Shortly after 49 people were killed in a terrorist attack at two mosques, New Zealand leaders didn’t take a page from their U.S counterparts. Rather than simply offer thoughts and prayers to the victims, they made it clear that the country would act to change the nation’s gun laws in an effort to make it more difficult for an attack of this nature to take place again. “While the nation grapples with a form of grief and anger that we have not experienced before, we are seeking answers,” Prime Minister Jacinda Ardern said at a news conference in Wellington on Saturday morning. “I can tell you one thing right now, our guns laws will change.”
New Zealand’s attorney general, David Baker, seemed to take that one step further saying at a vigil in Auckland that semiautomatic weapons would be banned. He later backtracked though, making clear no decision has been made. Praker said he was trying to reflect what the prime minister said that “we need to ban some semi-automatics, perhaps all of them. Those decisions have yet to be taken but the prime minister has signaled that we are going to look at that issue.” But Ardern had said that a possible ban was “one of the issues” the government would consider when it will start to seriously discuss possible measures on Monday.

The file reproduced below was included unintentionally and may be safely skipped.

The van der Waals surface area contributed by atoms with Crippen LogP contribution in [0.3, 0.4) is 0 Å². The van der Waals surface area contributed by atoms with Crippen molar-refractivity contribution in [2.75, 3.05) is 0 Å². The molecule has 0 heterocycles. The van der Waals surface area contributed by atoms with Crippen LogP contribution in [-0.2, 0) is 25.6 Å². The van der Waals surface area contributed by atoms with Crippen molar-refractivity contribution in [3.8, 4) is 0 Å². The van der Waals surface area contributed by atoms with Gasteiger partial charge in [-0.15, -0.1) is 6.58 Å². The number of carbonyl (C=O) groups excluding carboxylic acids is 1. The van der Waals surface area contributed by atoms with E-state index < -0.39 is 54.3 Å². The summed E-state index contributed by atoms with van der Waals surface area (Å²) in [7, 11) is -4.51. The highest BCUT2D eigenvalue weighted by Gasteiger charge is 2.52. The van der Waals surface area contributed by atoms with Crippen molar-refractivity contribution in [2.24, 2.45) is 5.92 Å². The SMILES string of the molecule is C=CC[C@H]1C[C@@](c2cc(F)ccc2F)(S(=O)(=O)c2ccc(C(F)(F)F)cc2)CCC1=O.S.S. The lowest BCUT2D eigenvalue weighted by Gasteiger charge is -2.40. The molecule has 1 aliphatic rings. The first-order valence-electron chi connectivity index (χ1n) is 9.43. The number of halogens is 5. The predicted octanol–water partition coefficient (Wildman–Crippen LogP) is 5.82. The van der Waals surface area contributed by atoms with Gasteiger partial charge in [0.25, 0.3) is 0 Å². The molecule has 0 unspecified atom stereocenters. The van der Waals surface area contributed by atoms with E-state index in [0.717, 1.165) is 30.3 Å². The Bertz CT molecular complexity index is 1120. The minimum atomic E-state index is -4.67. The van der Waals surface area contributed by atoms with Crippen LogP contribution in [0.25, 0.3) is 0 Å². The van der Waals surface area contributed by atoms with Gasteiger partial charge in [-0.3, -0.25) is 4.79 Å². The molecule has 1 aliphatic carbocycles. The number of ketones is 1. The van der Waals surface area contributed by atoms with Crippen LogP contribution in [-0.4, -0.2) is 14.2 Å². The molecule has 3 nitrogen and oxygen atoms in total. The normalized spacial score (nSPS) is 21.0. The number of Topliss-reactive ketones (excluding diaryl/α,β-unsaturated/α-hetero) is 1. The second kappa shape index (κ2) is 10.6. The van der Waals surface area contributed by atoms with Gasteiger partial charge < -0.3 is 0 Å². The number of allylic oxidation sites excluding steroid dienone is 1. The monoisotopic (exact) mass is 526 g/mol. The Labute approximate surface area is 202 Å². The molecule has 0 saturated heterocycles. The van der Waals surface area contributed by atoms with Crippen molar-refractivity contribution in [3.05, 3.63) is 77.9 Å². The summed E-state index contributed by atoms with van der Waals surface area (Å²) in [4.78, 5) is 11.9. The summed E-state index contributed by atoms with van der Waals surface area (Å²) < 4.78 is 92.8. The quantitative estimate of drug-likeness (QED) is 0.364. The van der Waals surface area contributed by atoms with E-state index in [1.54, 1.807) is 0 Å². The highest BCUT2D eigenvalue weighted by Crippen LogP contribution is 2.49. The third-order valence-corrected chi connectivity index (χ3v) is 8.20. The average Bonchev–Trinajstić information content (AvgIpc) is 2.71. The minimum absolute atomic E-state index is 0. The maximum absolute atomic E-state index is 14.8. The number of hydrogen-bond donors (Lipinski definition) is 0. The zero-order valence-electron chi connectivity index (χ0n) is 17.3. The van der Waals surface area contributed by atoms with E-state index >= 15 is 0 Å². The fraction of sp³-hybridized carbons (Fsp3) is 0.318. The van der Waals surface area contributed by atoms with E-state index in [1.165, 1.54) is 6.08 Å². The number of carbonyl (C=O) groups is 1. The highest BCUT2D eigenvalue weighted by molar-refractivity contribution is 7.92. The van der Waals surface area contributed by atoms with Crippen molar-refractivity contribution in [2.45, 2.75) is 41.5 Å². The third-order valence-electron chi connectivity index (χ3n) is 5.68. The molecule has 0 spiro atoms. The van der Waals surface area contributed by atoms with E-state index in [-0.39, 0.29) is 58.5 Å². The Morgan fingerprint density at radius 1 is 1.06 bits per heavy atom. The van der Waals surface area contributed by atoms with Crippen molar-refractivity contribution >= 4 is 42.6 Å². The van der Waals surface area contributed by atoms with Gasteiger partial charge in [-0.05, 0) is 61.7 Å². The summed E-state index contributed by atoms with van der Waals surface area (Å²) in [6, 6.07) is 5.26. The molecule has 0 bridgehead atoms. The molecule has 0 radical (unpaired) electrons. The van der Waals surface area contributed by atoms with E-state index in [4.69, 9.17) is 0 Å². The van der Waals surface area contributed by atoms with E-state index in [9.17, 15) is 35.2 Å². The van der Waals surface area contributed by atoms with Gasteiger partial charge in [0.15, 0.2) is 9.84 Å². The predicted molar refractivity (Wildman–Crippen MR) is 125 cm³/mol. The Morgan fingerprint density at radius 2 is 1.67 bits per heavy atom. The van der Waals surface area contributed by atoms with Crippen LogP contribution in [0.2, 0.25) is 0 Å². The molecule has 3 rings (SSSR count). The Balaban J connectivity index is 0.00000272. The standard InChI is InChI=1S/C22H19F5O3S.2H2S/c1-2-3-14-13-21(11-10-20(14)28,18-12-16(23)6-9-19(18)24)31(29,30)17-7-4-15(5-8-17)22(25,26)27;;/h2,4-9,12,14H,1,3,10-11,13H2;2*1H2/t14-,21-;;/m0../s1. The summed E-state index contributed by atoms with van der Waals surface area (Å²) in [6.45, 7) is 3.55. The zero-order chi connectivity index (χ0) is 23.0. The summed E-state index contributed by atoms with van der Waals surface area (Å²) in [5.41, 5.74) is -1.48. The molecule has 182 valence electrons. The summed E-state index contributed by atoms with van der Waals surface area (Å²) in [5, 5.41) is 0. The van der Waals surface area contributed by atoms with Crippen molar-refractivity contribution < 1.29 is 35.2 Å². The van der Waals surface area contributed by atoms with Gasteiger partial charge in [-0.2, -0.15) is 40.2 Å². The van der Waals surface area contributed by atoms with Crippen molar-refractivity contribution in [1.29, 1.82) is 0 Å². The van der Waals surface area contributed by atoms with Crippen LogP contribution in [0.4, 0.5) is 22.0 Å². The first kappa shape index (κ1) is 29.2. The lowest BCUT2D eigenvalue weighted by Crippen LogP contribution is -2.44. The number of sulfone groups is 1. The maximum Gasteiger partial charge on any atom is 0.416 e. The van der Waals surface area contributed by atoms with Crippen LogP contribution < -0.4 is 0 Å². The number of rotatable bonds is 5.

New Zealand’s Police Association has expressed support for the call to amend the country’s gun laws, saying it is far too easy to access military grade semiautomatic weapons legally. “We know how easy it is to get firearms in New Zealand, and while today and the next few days is the time to look after the welfare of the victims and their families, clearly we need to have a look at firearms law in New Zealand,” Chris Cahill, the police association president, said. The alleged gunman was found to have used five guns that he legally purchased, including two semiautomatic weapons and two shotguns. As Slate’s Molly Olmstead noted, it’s difficult to rate New Zealand’s gun tolerance because “some of its regulations are strict and some are lax.”